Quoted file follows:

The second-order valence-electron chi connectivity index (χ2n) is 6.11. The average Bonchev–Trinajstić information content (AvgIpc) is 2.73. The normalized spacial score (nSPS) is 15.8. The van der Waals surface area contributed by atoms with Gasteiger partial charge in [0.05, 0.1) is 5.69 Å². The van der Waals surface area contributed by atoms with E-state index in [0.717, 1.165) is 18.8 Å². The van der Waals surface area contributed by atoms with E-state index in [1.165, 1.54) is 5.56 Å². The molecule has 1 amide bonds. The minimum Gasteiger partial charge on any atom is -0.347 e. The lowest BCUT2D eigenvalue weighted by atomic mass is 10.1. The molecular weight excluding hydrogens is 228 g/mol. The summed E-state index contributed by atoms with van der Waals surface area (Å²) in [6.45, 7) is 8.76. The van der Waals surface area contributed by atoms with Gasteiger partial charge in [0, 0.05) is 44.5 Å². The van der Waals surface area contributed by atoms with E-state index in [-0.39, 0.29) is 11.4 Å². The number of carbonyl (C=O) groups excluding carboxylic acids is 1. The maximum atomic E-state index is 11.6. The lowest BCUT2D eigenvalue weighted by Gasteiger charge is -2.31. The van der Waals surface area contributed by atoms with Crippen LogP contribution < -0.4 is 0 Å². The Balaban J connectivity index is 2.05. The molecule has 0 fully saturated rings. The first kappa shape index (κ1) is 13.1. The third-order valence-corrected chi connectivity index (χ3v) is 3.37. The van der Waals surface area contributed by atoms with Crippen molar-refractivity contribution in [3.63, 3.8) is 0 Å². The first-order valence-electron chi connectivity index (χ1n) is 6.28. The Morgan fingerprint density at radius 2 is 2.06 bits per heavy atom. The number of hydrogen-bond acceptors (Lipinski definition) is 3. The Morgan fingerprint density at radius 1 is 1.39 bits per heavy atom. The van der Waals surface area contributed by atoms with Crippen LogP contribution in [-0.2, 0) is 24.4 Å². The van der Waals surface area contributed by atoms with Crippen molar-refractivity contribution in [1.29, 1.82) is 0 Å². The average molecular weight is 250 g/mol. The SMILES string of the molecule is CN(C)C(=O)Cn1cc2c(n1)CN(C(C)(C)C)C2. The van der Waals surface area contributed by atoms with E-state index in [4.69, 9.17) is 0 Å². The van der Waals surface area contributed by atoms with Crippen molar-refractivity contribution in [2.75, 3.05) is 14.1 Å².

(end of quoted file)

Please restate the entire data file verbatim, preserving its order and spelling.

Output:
The second-order valence-electron chi connectivity index (χ2n) is 6.11. The average Bonchev–Trinajstić information content (AvgIpc) is 2.73. The normalized spacial score (nSPS) is 15.8. The van der Waals surface area contributed by atoms with Gasteiger partial charge in [0.05, 0.1) is 5.69 Å². The van der Waals surface area contributed by atoms with E-state index in [0.717, 1.165) is 18.8 Å². The van der Waals surface area contributed by atoms with E-state index in [1.165, 1.54) is 5.56 Å². The molecule has 1 amide bonds. The minimum Gasteiger partial charge on any atom is -0.347 e. The lowest BCUT2D eigenvalue weighted by atomic mass is 10.1. The molecular weight excluding hydrogens is 228 g/mol. The summed E-state index contributed by atoms with van der Waals surface area (Å²) in [6.45, 7) is 8.76. The van der Waals surface area contributed by atoms with Gasteiger partial charge in [0, 0.05) is 44.5 Å². The van der Waals surface area contributed by atoms with E-state index in [-0.39, 0.29) is 11.4 Å². The number of carbonyl (C=O) groups excluding carboxylic acids is 1. The maximum atomic E-state index is 11.6. The lowest BCUT2D eigenvalue weighted by Gasteiger charge is -2.31. The van der Waals surface area contributed by atoms with Crippen LogP contribution < -0.4 is 0 Å². The Balaban J connectivity index is 2.05. The molecule has 0 fully saturated rings. The first kappa shape index (κ1) is 13.1. The third-order valence-corrected chi connectivity index (χ3v) is 3.37. The van der Waals surface area contributed by atoms with Crippen molar-refractivity contribution in [3.63, 3.8) is 0 Å². The first-order valence-electron chi connectivity index (χ1n) is 6.28. The Morgan fingerprint density at radius 2 is 2.06 bits per heavy atom. The number of hydrogen-bond acceptors (Lipinski definition) is 3. The Morgan fingerprint density at radius 1 is 1.39 bits per heavy atom. The van der Waals surface area contributed by atoms with Crippen LogP contribution in [-0.2, 0) is 24.4 Å². The van der Waals surface area contributed by atoms with Crippen molar-refractivity contribution in [1.29, 1.82) is 0 Å². The average molecular weight is 250 g/mol. The SMILES string of the molecule is CN(C)C(=O)Cn1cc2c(n1)CN(C(C)(C)C)C2. The van der Waals surface area contributed by atoms with E-state index in [4.69, 9.17) is 0 Å². The van der Waals surface area contributed by atoms with Crippen molar-refractivity contribution in [2.75, 3.05) is 14.1 Å².